A reverse mortgage is a loan type that allows homeowners 62 years old or older, usually those already paying down a mortgage, to borrow part of the equity in the house as tax-free income. This allows homeowners age 62 or older to turn part of their homes equity into cash, without making a monthly mortgage payment. A financial tool that allows seniors to access their home equity and age in place, reverse mortgages can liberate cash during retirement, and, in some cases, remove the monthly mortgage payments.
While originating reverse mortgages may be the easiest to obtain and quickest to finance, they are also known to attract unscrupulous professionals who use reverse mortgages as a way to con unsuspecting seniors out of the equity of their properties. Reverse mortgages can be an asset to homeowners looking for extra income in retirement years, with many using the funds to supplement Social Security or other income, cover medical expenses, pay for home-based assistance, and make home improvements, says Jackie Boies.
Interest accrues each month on a reverse mortgage, and you still have to have enough income to keep paying property taxes, homeowners insurance and maintaining your home. If you fail to pay property taxes, keep homeowners insurance, or keep the house in good repair, your lender may demand that you pay back your loan. For example, if you fail to pay your property taxes or homeowners insurance, you default on a presumed default on your Set-Aside Account (see below), fail to keep the house in reasonable condition, or violate any of the other mortgage requirements, the lender may foreclose.
Federal regulations require lenders to structure transactions such that the amount lent does not exceed the home value, and if the total amount of the loan actually becomes larger than the value of the home, either the borrower or the borrowers estate is not responsible for paying the difference. If the home declines in value, a homeowner or homeowners estate is not required to pay the difference if a reverse mortgage loan is larger than the homes value.
At this point, the borrower (or his heirs) may repay the majority of reverse mortgage loans and keep the house, or they may sell the house and use the proceeds to pay off the loan, with the seller keeping whatever proceeds are left over when the loan is paid off. When the loan is paid off, any remaining equity is passed down to the heirs, or as your will or trust directs. The loan and interest are paid off only if you sell the house, permanently move out, or pass away.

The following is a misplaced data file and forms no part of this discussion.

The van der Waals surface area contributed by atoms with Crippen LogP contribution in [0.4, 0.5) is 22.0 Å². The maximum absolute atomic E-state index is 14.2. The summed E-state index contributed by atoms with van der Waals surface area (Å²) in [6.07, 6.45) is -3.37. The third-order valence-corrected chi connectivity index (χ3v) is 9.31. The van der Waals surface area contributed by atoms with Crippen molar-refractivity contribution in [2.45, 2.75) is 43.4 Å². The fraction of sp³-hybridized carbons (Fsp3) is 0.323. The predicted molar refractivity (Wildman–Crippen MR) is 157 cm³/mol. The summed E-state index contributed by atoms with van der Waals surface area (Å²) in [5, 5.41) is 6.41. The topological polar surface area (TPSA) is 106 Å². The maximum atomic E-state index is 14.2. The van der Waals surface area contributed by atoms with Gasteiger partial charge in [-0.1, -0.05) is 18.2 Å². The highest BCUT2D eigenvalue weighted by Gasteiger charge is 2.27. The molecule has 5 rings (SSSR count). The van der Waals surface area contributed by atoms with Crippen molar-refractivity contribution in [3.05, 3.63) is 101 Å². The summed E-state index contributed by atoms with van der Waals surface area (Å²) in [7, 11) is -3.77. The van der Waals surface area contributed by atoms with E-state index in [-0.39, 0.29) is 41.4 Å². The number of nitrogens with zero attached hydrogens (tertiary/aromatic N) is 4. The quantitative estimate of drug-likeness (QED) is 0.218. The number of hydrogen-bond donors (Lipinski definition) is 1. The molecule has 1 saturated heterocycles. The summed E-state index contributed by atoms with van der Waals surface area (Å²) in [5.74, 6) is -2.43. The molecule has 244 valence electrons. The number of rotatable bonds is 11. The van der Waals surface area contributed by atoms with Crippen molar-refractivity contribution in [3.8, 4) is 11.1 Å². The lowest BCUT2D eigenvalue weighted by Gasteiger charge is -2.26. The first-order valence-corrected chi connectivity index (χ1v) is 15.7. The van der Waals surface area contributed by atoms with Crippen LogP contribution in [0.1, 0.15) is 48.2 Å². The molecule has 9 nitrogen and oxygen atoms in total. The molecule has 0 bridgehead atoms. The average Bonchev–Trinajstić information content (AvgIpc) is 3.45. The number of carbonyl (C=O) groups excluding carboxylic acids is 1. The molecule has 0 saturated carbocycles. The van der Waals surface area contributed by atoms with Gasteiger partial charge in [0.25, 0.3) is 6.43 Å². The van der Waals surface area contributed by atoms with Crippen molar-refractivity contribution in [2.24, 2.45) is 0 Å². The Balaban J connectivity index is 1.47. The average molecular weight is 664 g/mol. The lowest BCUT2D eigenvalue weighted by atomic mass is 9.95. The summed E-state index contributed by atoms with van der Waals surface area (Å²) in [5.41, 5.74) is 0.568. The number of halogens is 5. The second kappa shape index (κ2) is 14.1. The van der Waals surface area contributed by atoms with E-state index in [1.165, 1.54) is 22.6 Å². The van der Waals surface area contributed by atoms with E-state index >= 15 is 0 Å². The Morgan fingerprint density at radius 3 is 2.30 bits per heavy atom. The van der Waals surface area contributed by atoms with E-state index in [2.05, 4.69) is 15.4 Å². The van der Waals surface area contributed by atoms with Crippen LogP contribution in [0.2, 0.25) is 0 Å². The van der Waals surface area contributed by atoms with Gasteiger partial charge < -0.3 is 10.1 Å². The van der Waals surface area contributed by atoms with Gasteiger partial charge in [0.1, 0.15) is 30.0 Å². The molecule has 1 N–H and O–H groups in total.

Homeowners who choose this type of mortgage have no monthly payments, nor are they required to sell the house (in other words, they are free to keep living there), but the loan is required to be paid off when the borrower dies, permanently moves out, or sells the house. The homeowner may borrow money from a lender based on the value of their home, and get that money either as a line of credit or a monthly payment. A reverse mortgage is paid off when the borrower dies, lives out of their house for over 12 months, sells the property, or stops paying taxes and homeowners insurance.
In reverse mortgages, the individual already owns a house, they take out a claim on the home, getting a loan from the lender which they might not necessarily ever repay. With a reverse mortgage, a homeowner who owns his home outright–or, at the very least, has significant equity to draw upon–can draw on part of his home equity, with no obligation to pay back until they move out of the house. With a traditional mortgage, an individual takes out a loan to purchase the house, and then pays back the lender over time.
When you have a traditional mortgage, you are paying a lender each month in order to purchase a house over time. With a conventional mortgage, you are given money up front to purchase a house, and must start paying back that borrowed money immediately each month over a period of years. If your lender allowed you to borrow against the full value of your house, then your mortgage would become underwater almost immediately.
If you owed $150,000 on the loan, and sold your house for $200,000, you would first pay the loan down, and then hold onto the remaining $50,000. Depending on how much you owe, you keep whatever proceeds from the remaining sale once you have paid the loan back.
When using the governments backed reverse mortgage program, homeowners are limited to borrowing up to their homes assessed value or the FHAs maximum loan amount ($765,600). A reverse home equity mortgage allows homeowners to convert equity that has accrued in their homes to cash. Many homeowners want to have access to their equity, but they are unwilling to sell and relocate, or may not earn enough to qualify for a second mortgage, like a traditional home equity loan or a home equity line of credit.
Warning signs Cut the signs Some lenders have distorted the understanding of reverse mortgages and failed to explain their clients the fine print A contractor trying to convince a homeowner that the best way to cover expensive home repairs is by taking out a reverse mortgage Some companies market aggressively to older adults, who may lack financial knowledge to understand the implications of taking on a new loan such as this One few homeowners are duped into investing loan proceeds in risky stocks or schemes such as house flipping, or to hand the money to a third party. Relatives, caregivers, and financial advisers have also taken advantage of seniors by using power of attorney to reverse mortgage a home, then stealing the proceeds, or by convincing them to buy a financial product, such as an annuity or whole life insurance, that the senior can only afford by getting a reverse mortgage.